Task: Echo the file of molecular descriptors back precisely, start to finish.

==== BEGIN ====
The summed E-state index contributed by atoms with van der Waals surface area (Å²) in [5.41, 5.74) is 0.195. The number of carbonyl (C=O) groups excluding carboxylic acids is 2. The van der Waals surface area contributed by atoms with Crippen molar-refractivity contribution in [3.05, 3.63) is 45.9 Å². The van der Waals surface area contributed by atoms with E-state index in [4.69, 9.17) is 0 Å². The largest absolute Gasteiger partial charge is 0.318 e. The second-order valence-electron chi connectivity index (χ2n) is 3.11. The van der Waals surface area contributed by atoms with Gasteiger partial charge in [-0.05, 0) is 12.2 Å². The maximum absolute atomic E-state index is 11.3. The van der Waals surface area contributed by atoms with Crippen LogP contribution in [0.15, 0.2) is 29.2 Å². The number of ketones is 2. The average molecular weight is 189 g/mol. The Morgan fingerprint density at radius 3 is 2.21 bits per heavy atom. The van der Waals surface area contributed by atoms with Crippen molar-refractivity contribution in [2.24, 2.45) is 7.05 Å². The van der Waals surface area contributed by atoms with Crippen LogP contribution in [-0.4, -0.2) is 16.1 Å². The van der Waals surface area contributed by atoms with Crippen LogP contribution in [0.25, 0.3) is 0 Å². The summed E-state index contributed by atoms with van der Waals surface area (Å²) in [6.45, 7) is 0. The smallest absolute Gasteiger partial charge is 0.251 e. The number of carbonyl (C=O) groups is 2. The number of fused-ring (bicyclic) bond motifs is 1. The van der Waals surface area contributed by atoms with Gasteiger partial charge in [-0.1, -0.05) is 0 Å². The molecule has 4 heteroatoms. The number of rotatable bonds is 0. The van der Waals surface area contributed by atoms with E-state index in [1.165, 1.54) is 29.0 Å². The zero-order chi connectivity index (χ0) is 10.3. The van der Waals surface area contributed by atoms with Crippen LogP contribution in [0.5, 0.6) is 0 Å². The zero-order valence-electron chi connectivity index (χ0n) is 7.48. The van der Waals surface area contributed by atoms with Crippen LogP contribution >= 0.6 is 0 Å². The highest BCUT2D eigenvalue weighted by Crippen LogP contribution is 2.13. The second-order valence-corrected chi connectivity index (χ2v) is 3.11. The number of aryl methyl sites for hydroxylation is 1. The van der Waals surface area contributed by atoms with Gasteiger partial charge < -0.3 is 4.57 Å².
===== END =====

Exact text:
The summed E-state index contributed by atoms with van der Waals surface area (Å²) in [5.41, 5.74) is 0.195. The number of carbonyl (C=O) groups excluding carboxylic acids is 2. The van der Waals surface area contributed by atoms with Crippen molar-refractivity contribution in [3.05, 3.63) is 45.9 Å². The van der Waals surface area contributed by atoms with E-state index in [4.69, 9.17) is 0 Å². The largest absolute Gasteiger partial charge is 0.318 e. The second-order valence-electron chi connectivity index (χ2n) is 3.11. The van der Waals surface area contributed by atoms with Gasteiger partial charge in [-0.05, 0) is 12.2 Å². The maximum absolute atomic E-state index is 11.3. The van der Waals surface area contributed by atoms with Crippen LogP contribution in [0.15, 0.2) is 29.2 Å². The number of ketones is 2. The average molecular weight is 189 g/mol. The Morgan fingerprint density at radius 3 is 2.21 bits per heavy atom. The van der Waals surface area contributed by atoms with Crippen molar-refractivity contribution in [2.24, 2.45) is 7.05 Å². The van der Waals surface area contributed by atoms with Crippen LogP contribution in [-0.4, -0.2) is 16.1 Å². The van der Waals surface area contributed by atoms with Crippen LogP contribution in [0.25, 0.3) is 0 Å². The summed E-state index contributed by atoms with van der Waals surface area (Å²) in [6.45, 7) is 0. The smallest absolute Gasteiger partial charge is 0.251 e. The number of carbonyl (C=O) groups is 2. The number of fused-ring (bicyclic) bond motifs is 1. The van der Waals surface area contributed by atoms with Gasteiger partial charge in [-0.1, -0.05) is 0 Å². The molecule has 4 heteroatoms. The number of rotatable bonds is 0. The van der Waals surface area contributed by atoms with E-state index in [1.165, 1.54) is 29.0 Å². The zero-order chi connectivity index (χ0) is 10.3. The van der Waals surface area contributed by atoms with Crippen LogP contribution in [0.5, 0.6) is 0 Å². The zero-order valence-electron chi connectivity index (χ0n) is 7.48. The van der Waals surface area contributed by atoms with Crippen LogP contribution >= 0.6 is 0 Å². The highest BCUT2D eigenvalue weighted by Crippen LogP contribution is 2.13. The second-order valence-corrected chi connectivity index (χ2v) is 3.11. The number of aryl methyl sites for hydroxylation is 1. The van der Waals surface area contributed by atoms with Gasteiger partial charge < -0.3 is 4.57 Å².